ground, embanked above ground level, or formed by placing a dam across a
narrow valley. Groups of up to twelve ponds variously arranged in a single
line or in a cluster and joined by leats have been recorded. The ponds may be
of the same size or of several different sizes with each pond being stocked
with different species or ages of fish. The size of the pond was related to
function, with large ponds thought to have had a storage capability whilst
smaller, shallower ponds were used for fish cultivation and breeding.
Fishponds were maintained by a water management system which included inlet
and outlet channels carrying water from a river or stream, a series of sluices
set into the bottom of the dam and along the channels and leats, and an
overflow leat which controlled fluctuations in water flow and prevented
Buildings for use by fishermen or for the storage of equipment, and islands
possibly used for fishing, wildfowl management or as shallow spawning areas,
are also recorded.
The tradition of constructing and using fishponds in England began during the
medieval period and peaked in the 12th century. They were largely built by the
wealthy sectors of society with monastic institutions and royal residences
often having large and complex fishponds. The difficulties of obtaining fresh
meat in the winter and the value placed on fish as a food source and for
status may have been factors which favoured the development of fishponds and
which made them so valuable. The practice of constructing fishponds declined
after the Dissolution of the Monasteries in the 16th century although in some
areas it continued into the 17th century. Most fishponds fell out of use
during the post-medieval period although some were re-used as ornamental
features in 19th and early 20th century landscape parks or gardens, or as
watercress beds.
Documentary sources provide a wealth of information about the way fishponds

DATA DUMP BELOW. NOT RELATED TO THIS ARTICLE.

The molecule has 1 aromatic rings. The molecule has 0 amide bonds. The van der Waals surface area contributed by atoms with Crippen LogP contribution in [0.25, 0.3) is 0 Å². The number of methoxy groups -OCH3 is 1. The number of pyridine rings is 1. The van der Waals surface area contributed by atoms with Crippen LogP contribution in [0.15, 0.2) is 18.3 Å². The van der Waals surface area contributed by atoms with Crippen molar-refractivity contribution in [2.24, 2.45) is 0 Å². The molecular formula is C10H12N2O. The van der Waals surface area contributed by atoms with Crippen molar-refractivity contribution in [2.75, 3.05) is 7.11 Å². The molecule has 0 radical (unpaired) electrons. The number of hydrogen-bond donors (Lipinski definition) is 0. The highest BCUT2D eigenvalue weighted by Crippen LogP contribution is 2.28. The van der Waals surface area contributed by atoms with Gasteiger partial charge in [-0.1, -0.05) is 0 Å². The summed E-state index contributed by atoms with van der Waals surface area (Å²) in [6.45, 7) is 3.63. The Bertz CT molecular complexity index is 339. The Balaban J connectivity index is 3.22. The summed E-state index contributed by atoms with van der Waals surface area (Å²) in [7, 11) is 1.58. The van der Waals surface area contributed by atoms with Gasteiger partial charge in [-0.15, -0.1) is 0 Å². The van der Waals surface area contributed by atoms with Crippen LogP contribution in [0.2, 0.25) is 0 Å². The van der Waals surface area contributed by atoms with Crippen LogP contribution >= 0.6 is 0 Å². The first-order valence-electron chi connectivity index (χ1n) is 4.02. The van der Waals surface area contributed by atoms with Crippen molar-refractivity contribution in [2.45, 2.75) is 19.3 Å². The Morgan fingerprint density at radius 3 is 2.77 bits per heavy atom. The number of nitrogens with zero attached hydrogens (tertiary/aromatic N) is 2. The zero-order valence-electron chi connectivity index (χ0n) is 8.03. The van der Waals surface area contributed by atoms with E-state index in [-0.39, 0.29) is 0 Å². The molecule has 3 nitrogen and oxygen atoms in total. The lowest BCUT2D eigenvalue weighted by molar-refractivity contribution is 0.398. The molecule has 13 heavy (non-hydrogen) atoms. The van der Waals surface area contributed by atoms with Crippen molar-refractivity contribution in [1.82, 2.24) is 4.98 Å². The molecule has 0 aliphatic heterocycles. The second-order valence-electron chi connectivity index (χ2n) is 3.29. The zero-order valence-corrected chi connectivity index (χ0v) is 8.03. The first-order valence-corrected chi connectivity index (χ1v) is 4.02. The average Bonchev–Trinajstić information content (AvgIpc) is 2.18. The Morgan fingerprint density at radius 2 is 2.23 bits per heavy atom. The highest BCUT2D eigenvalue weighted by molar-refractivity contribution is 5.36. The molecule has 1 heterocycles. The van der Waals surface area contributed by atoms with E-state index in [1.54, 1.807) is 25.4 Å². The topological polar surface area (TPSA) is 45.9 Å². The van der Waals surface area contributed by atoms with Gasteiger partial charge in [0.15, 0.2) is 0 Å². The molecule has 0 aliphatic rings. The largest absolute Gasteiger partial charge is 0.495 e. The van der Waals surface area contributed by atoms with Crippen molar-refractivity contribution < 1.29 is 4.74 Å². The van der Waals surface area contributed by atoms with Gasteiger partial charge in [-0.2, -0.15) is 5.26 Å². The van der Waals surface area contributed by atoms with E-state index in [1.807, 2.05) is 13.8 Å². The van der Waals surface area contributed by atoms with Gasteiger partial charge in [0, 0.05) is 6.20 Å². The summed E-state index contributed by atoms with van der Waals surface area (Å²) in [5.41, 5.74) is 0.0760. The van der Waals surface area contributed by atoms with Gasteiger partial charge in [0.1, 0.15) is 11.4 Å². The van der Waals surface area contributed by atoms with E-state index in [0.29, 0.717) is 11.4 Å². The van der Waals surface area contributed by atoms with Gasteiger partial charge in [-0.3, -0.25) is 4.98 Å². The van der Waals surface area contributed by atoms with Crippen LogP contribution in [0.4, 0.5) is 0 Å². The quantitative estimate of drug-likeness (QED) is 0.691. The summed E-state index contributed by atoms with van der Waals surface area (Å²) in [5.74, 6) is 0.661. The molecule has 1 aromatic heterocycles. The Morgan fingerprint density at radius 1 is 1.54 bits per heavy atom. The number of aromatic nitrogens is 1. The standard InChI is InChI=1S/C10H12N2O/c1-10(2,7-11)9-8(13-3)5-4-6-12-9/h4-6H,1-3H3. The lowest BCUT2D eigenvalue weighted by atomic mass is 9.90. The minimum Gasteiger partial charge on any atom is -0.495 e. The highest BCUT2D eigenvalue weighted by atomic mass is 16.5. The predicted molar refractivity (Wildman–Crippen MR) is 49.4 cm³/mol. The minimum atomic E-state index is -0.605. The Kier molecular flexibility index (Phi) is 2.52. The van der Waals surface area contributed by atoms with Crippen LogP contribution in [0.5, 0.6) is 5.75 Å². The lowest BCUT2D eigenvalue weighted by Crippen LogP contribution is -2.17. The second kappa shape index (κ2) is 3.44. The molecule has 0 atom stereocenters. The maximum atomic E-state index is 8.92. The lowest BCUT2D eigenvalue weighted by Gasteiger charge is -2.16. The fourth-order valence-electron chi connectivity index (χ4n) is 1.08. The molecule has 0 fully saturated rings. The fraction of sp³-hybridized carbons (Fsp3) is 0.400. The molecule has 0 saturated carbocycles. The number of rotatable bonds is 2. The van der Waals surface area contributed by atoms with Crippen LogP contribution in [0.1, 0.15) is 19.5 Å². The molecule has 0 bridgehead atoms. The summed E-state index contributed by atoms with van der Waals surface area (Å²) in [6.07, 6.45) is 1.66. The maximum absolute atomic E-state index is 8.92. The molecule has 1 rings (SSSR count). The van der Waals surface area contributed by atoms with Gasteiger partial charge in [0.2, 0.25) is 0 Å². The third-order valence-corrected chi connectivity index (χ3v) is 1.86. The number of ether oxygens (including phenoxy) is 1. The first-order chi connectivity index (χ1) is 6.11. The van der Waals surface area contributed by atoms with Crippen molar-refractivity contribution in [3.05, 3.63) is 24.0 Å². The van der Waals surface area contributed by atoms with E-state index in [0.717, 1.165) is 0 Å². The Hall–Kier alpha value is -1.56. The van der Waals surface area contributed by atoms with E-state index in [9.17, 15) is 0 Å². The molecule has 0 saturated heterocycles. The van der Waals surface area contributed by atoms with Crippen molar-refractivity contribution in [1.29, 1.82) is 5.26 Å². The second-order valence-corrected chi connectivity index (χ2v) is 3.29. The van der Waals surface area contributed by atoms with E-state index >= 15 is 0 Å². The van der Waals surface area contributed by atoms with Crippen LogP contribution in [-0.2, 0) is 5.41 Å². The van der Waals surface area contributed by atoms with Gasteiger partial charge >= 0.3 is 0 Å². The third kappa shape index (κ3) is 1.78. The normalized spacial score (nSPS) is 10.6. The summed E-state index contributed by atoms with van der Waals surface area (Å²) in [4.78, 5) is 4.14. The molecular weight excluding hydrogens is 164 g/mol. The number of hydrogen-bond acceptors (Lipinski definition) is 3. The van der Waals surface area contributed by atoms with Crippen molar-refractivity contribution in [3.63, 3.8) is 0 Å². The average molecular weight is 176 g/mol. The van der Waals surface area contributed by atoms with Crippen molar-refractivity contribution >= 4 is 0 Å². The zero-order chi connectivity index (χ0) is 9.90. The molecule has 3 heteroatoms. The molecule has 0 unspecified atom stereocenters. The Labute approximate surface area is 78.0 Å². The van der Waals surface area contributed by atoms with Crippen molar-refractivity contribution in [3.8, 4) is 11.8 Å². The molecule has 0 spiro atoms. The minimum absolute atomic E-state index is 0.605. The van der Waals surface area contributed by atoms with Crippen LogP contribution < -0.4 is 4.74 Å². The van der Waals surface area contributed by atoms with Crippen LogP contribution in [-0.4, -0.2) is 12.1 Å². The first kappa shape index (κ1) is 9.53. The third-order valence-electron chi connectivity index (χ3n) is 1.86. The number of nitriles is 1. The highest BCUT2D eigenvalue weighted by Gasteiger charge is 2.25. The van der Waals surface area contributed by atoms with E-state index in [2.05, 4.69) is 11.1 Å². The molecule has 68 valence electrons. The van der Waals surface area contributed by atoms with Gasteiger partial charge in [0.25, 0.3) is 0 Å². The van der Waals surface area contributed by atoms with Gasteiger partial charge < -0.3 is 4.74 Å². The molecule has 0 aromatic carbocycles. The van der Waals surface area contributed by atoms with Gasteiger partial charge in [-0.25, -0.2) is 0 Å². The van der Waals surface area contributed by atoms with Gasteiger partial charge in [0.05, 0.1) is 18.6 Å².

were stocked and managed. The main species of fish kept were eel, tench,
pickerel, bream, perch, and roach. Large quantities of fish could be supplied
at a time. Once a year, probably in the spring, ponds were drained and
Fishponds are widely scattered throughout England and extend into Scotland and
Wales. The majority are found in central, eastern and southern parts and in
areas with heavy clay soils. Fewer fishponds are found in coastal areas and
parts of the country rich in natural lakes and streams where other sources of
fresh fish were available. Although 17th century manuals suggest that areas of
waste ground were suitable for fishponds, in practice it appears that most
fishponds were located close to villages, manors or monasteries or within
parks so that a watch could be kept on them to prevent poaching. Although
approximately 2000 examples are recorded nationally, this is thought to be
only a small proportion of those in existence in medieval times. Despite being
relatively common, fishponds are important for their associations with other
classes of medieval monument and in providing evidence of site economy.

The series of fishponds 260m north west of Mercaston Hall Farm are a very
well-preserved example of this type of monument. Important archaeological
and environmental evidence will be preserved in the basal silts of the
ponds and channels and within and beneath the banks. Taken as a whole the
evidence will improve our understanding of the working of the ponds and
the place they held within the wider landscape.

Source: Historic England